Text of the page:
Insider trading is when a person has “inside” information about a public company and uses it to get an unfair and illegal advantage when trading stocks on a public market. 

For example, if you knew that the company was about to report a record loss in their quarterly financial update to shareholders, selling your shares in the company ahead of that update would be a breach of insider trading laws. 

As this misconduct in New Zealand is relatively rare, there can be some confusion around what the rules are. This article will set out:

  • what it means to be an ‘information insider’;
  • the definition of insider trading; and
  • what the penalties can be.

What Does It Mean To Be An ‘Information Insider’?

Insider trading laws in New Zealand are built around the concept of an ‘information insider’. If you qualify as an ‘information insider’, you can be liable for insider trading.

The definition of an information insider is relatively broad. The law in New Zealand defines an information insider as any person in possession of material information about a public company or other body that issues a financial product.

For example, information about shares that trade on a public market.

To qualify as an information insider for a company, the material information must not be generally available to the public. This is why the information is ‘inside’ information.

There is a lot of detail about what qualifies as material information under the law. The essence of the rule is that information that would move stock prices in either direction counts as material.

The hypothetical of where a company executive knew that the company was about to declare a huge financial loss is a good example of an event that would move stock prices. This qualifies that executive as an information insider. If an executive then sold her shares before the company announced the news publicly, this is likely insider trading.

What Is Defined As Insider Trading?

Information insiders cannot use their knowledge to gain financial or any other advantage. They also cannot help another person to gain a similar advantage. Specifically, an information insider is strictly prohibited from: 

  • trading stocks or derivatives of the company they have material information about;
  • directly or indirectly disclosing their material information to anyone else if the insider knows or should have known that that person will trade stocks or derivatives of the company (or talk to someone else who would); and
  • advising or encouraging another person to hold stocks or other interests in that company.

Trading the stocks of a company that you are an information insider of is enough to breach insider trading laws. There does not necessarily have to be a link between a particular decision to buy or sell a stock and the inside knowledge you possess as an insider. 

What Are The Penalties For Insider Trading?

Insider trading offences are managed by the Financial Markets Authority. Penalties can be extremely significant and scale depending on the magnitude of the infringement. The criminal penalties can include jail time of up to five years’ imprisonment. The maximum civil penalty that can be imposed is the highest amount out of the three following options:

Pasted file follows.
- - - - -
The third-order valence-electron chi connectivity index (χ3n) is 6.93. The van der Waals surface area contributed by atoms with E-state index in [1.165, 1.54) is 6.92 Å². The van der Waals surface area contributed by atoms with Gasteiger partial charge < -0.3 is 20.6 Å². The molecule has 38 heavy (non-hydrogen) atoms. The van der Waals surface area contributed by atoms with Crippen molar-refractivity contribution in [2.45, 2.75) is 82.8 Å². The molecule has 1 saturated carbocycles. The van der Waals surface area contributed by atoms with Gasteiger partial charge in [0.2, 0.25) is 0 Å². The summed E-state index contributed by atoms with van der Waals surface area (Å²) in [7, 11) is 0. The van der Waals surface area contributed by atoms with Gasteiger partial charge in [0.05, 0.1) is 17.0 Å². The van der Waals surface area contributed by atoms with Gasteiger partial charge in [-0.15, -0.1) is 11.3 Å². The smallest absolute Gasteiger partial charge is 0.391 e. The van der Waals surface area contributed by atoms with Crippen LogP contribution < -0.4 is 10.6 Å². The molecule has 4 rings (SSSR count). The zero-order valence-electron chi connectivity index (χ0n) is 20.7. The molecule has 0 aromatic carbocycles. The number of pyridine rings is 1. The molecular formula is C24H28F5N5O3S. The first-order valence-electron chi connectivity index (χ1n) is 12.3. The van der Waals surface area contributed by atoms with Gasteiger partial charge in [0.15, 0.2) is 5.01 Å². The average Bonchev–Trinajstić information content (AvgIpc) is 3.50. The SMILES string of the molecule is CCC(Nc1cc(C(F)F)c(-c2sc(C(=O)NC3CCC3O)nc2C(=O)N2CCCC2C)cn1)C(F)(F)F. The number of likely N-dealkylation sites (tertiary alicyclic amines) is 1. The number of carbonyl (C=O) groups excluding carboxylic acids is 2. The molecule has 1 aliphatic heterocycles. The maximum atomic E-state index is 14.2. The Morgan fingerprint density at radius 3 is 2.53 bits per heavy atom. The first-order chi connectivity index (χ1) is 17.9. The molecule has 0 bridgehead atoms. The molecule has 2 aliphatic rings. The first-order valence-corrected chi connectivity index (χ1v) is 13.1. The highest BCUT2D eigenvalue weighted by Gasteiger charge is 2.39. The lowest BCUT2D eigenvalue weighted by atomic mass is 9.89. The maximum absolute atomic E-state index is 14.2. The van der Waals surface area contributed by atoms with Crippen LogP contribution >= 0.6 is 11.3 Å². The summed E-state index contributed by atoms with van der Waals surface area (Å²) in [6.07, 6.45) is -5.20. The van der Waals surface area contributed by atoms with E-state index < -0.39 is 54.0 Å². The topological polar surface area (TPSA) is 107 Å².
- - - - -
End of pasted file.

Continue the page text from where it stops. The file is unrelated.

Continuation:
• the amount paid for the shares;
  • NZ$1 million for individuals; or
  • three times the gain made by the transaction or three times the loss avoided.

The Financial Markets Authority can also settle insider trading cases with the information insiders themselves.

As the possible consequences for this can be so serious, it is important for public companies to have appropriate policies. These policies should advise employees about insider trading. Specifically, that employees should be fully informed about the definition of insider trading. They should also understand the severity of the penalties if they engage in it themselves.

Key Takeaways

Insider trading is when an information insider uses the information they have about a particular public company to improper advantage. An information insider is a person in possession of ‘material information’ which would have a material impact on stock prices, in either direction. To qualify as an information insider for a given company, the material information they possess must not be generally available to the public. Insider trading is when that information insider either buys or sells shares themselves, or if they encourage or ‘tip’ another person into buying or selling those shares. The penalties for this can be extremely serious. If you want to know more about insider trading, contact LegalVision’s business and commercial lawyers on 0800 005 570, or complete the form on this page.

FAQs

How is an information insider defined?

An information insider is any person in possession of material information about a public company or other body that issues a financial product (such as shares that trade on a public market), where that information is not publicly available.

Can a company executive ‘let slip’ to a friend or family member that they should sell their stocks in that company, but not explain why?

No, this will be classified as insider trading, even if they do not actually divulge the information they hold about why the share price is likely to go down or up.

How much can the penalties be for insider trading?

It depends on the nature and extent of the insider trading, as the penalties can scale relative to the quantum of gain or loss. However, the criminal penalty can be up to five years’ imprisonment, and civil penalties can range to over NZ$1 million. 

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